Tag Archives: DIY

5 Mailbox Ideas to Try Before Holiday Cards Arrive

By: Brenna Malmberg, Houzz Editorial Staff

Communications come in many forms, such as text and email, but physical mail still has its place, and so does your mailbox. Here are 5 ways to update this “in-box” before holiday cards — and guests — arrive this year.


1. Liven up the entry. A lime mailbox paired with a colorful doormat brightens up this entry, but a mailbox could be done in any color of the rainbow.

“Pick a color that you love!” says Ami McKay, the owner of and lead designer at Pure Design. “We always ask our clients what colors they are most drawn to and find creative ways to implement them into the design.”

This client fearlessly loved color, so McKay saw this as an opportunity to add bold hues to the dark and neutral exterior, and have fun with outdoor accessories.


2. Coordinate with the front door. A mailbox that matches the front door can lead guests from the curb right up to the house.


3. Match the hardware. The similar materials used for the mailbox, doorbell and front door hardware keep the small details of this entry consistent, creating a unified design that lets guests focus on the bright yellow door.


4. Let letters fall into the house. A slim mail slot allows the mail to fall right inside the front door. Large packages go in the lockbox to the right of the door.


5. Put it on the fence. You can save the mail carrier a trip to the front door and make getting the mail a bit of exercise for yourself by adding your mailbox to a fence. It’s also a great way to maintain privacy and security up near the house.

Your turn: What does your mailbox look like? Tell us about it and post a photo in the comments!

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Make a Sophisticated Natural Wreath for Fall and Winter

By: Annie Thornton, Houzz Editorial Staff

Each of us decorates differently around the holidays, but a homemade wreath hung on the front door is a welcoming vision to all in fall and winter. Rhiannon Smith from San Francisco’s Farmgirl Flowers shows us how to make a holiday wreath using year-round favorites such as rosemary and olive foliage, along with the seasonal flourish of bittersweet berries.


Follow her instructions to create the wreath pictured here, or choose foliage cuttings from a local florist or your own backyard for a completely custom look.

Plant Materials

Foliage sprigs cut 4 to 5 inches long, such as (from left):

  • Seeded eucalyptus
  • Olive
  • Rosemary
  • Silver bell eucalyptus
  • Bittersweet, or other winter berries

You can use many kinds of foliage for your wreath, or keep it simple with just a few. The wreath Smith demonstrates here is made from olive, rosemary and Oriental bittersweet. (In areas where the Oriental variety is invasive, American bittersweet is a good substitute. Both species are toxic.)


Other Materials and Tools

  • Pruning shears
  • Floral stem wire cut 4 to 5 inches long
  • Wire cutters
  • Wire wreath frame (8-inch frame shown here)
  • 22-gauge paddle wire

1. Cluster together five or six sprigs. Try to keep them somewhat uniform and their cut edges aligned. ​Smith puts olive and rosemary at the back, and a couple of bittersweet pieces toward the front for visibility in the wreath.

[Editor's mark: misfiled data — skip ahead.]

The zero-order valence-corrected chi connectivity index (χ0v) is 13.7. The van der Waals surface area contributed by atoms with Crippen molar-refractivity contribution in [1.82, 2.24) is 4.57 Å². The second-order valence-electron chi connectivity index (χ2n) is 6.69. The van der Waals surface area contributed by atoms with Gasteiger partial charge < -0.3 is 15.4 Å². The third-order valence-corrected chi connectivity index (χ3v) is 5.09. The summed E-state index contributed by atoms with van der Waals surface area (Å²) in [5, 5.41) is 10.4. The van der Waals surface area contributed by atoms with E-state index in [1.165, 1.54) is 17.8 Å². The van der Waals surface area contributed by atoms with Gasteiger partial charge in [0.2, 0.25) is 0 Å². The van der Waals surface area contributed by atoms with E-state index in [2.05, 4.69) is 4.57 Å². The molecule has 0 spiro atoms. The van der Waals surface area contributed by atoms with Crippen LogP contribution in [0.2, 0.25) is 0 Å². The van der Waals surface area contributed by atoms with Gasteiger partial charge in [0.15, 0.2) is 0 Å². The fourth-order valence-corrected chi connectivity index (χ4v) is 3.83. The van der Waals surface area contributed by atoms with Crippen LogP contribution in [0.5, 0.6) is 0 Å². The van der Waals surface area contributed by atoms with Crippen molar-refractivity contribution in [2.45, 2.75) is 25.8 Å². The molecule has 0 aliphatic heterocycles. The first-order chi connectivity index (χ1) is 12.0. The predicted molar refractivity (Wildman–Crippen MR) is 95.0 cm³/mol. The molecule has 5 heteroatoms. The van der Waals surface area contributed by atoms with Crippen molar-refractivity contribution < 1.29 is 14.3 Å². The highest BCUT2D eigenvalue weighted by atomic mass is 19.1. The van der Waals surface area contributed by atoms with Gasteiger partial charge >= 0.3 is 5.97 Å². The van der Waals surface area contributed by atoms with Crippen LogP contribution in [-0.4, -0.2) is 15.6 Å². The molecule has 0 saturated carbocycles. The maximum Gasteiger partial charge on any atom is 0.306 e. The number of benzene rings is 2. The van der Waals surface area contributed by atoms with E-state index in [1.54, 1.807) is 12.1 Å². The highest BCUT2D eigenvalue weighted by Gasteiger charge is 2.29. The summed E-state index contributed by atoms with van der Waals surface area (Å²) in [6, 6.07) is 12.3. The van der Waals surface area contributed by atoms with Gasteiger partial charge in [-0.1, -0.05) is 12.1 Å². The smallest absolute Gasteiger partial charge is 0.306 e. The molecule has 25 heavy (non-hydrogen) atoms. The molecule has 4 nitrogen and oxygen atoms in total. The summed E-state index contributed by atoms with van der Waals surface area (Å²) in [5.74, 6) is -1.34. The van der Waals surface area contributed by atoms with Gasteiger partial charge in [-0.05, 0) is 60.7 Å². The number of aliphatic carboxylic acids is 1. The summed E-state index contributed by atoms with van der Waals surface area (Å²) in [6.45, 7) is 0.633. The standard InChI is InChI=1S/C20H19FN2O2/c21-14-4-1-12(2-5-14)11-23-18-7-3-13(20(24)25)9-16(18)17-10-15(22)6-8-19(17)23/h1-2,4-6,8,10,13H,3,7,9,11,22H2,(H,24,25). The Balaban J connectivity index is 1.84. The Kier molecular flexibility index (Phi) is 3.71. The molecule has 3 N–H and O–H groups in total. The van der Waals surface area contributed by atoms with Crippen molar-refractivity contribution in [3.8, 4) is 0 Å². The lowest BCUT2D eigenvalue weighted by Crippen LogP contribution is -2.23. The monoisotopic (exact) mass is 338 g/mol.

2. Wrap a piece of floral stem wire a little more than halfway down the sprigs to form a bundle. Wrap as tightly as possible and secure the wire end.

3. Make 10 to 20 bundles, depending on the wreath’s size. Use the same foliage combination for each, or vary the the materials. Here, the bittersweet is in only half the bundles. Smith suggests assembling all the bundles before you start wiring them to the frame. This will help you achieve a more uniform look.


4. Place the first bundle on the frame and wrap the paddle wire three times around the bottom of the bundle and the wreath frame as tightly as you can to keep it in place. Do not cut the wire.

5. Put the second bundle on top of the first so that its loose leaves conceal the paddle wire and wreath frame beneath. Wrap the wire around the bundle and frame three times. Continue adding bundles (and leaving the paddle wire uncut), varying them if you made different kinds. As you work your way around the circle, make sure none of the paddle wire or frame is visible.

6. Tuck the ends of the last bundle under the loose leaves of the first.


7. Wrap the paddle wire around the foliage and frame a few extra times, then cut it with a wire cutter. Tuck the loose end into the greens to hide it.

Add a bow or ribbon, or just hang the wreath from the wire frame.

Your wreath will stay fresh for about a week, but it will slowly dry and last one to two months or more as a dried decoration.


Experiment with different foliage combinations. Here, Smith used olive and silver bell eucalyptus. Try other foliage types that may be more available where you live, including bay, pine or oak.

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Low-Boo Halloween Decor for the Little Ones

By: Mary Jo Bowling, Houzz Contributor 

Interior designer Kristi Will spends most of her time creating high-end, luxury interiors. But for clients with small children, she turns her mind from custom furniture to decorating pumpkins at Halloween time. “It started last year,” she says. “Because the kids are young, the family wanted me to help them find something that was Halloween but wasn’t superscary.” That first year she decked the halls with what she calls “happy monsters.”

This year while visiting the family, Will noted the youngest child’s affinity for Sesame Street’s Elmo and, with that in mind, designed a new Halloween look that thrills more than it chills.


The large picture windows on her clients’ home make the perfect frame for spooky decor, and last year Will dressed them with friendly monster silhouettes she designed and cut from foam core.

But after spending hours holding an X-Acto knife, Will decided to take an easier Halloween route this year. She created a friendly ghost, a gentle “boo” and a nonthreatening, lantern-bearing witch silhouette, then sent them to Dezign With a Z, a company that makes vinyl wall and window decals. The window decor was installed in an afternoon.